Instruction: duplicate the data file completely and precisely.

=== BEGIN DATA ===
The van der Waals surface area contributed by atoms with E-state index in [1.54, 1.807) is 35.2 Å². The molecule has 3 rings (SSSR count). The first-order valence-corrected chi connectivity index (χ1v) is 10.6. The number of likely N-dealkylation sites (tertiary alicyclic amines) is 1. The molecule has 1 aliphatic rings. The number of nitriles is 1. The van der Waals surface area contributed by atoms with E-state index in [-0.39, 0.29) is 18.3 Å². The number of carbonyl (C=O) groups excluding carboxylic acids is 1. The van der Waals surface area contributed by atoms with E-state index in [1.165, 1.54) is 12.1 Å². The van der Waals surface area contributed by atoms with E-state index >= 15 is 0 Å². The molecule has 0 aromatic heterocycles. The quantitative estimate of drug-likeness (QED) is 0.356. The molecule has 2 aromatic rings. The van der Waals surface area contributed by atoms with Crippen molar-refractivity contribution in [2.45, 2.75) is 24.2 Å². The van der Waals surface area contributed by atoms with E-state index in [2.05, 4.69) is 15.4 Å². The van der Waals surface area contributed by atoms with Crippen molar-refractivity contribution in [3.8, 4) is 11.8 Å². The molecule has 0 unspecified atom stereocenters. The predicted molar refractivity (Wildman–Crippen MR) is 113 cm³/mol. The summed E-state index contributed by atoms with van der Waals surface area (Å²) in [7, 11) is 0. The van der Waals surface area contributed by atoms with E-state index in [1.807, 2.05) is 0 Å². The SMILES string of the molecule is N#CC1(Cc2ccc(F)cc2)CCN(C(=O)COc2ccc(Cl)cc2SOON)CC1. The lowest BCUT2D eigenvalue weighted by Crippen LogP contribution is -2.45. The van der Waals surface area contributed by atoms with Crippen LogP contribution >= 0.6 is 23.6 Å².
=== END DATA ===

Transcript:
The van der Waals surface area contributed by atoms with E-state index in [1.54, 1.807) is 35.2 Å². The molecule has 3 rings (SSSR count). The first-order valence-corrected chi connectivity index (χ1v) is 10.6. The number of likely N-dealkylation sites (tertiary alicyclic amines) is 1. The molecule has 1 aliphatic rings. The number of nitriles is 1. The van der Waals surface area contributed by atoms with E-state index in [-0.39, 0.29) is 18.3 Å². The number of carbonyl (C=O) groups excluding carboxylic acids is 1. The van der Waals surface area contributed by atoms with E-state index in [1.165, 1.54) is 12.1 Å². The van der Waals surface area contributed by atoms with E-state index >= 15 is 0 Å². The molecule has 0 aromatic heterocycles. The quantitative estimate of drug-likeness (QED) is 0.356. The molecule has 2 aromatic rings. The van der Waals surface area contributed by atoms with Crippen molar-refractivity contribution in [2.45, 2.75) is 24.2 Å². The van der Waals surface area contributed by atoms with E-state index in [2.05, 4.69) is 15.4 Å². The van der Waals surface area contributed by atoms with Crippen molar-refractivity contribution in [3.8, 4) is 11.8 Å². The molecule has 0 unspecified atom stereocenters. The predicted molar refractivity (Wildman–Crippen MR) is 113 cm³/mol. The summed E-state index contributed by atoms with van der Waals surface area (Å²) in [7, 11) is 0. The van der Waals surface area contributed by atoms with E-state index in [1.807, 2.05) is 0 Å². The SMILES string of the molecule is N#CC1(Cc2ccc(F)cc2)CCN(C(=O)COc2ccc(Cl)cc2SOON)CC1. The lowest BCUT2D eigenvalue weighted by Crippen LogP contribution is -2.45. The van der Waals surface area contributed by atoms with Crippen LogP contribution >= 0.6 is 23.6 Å².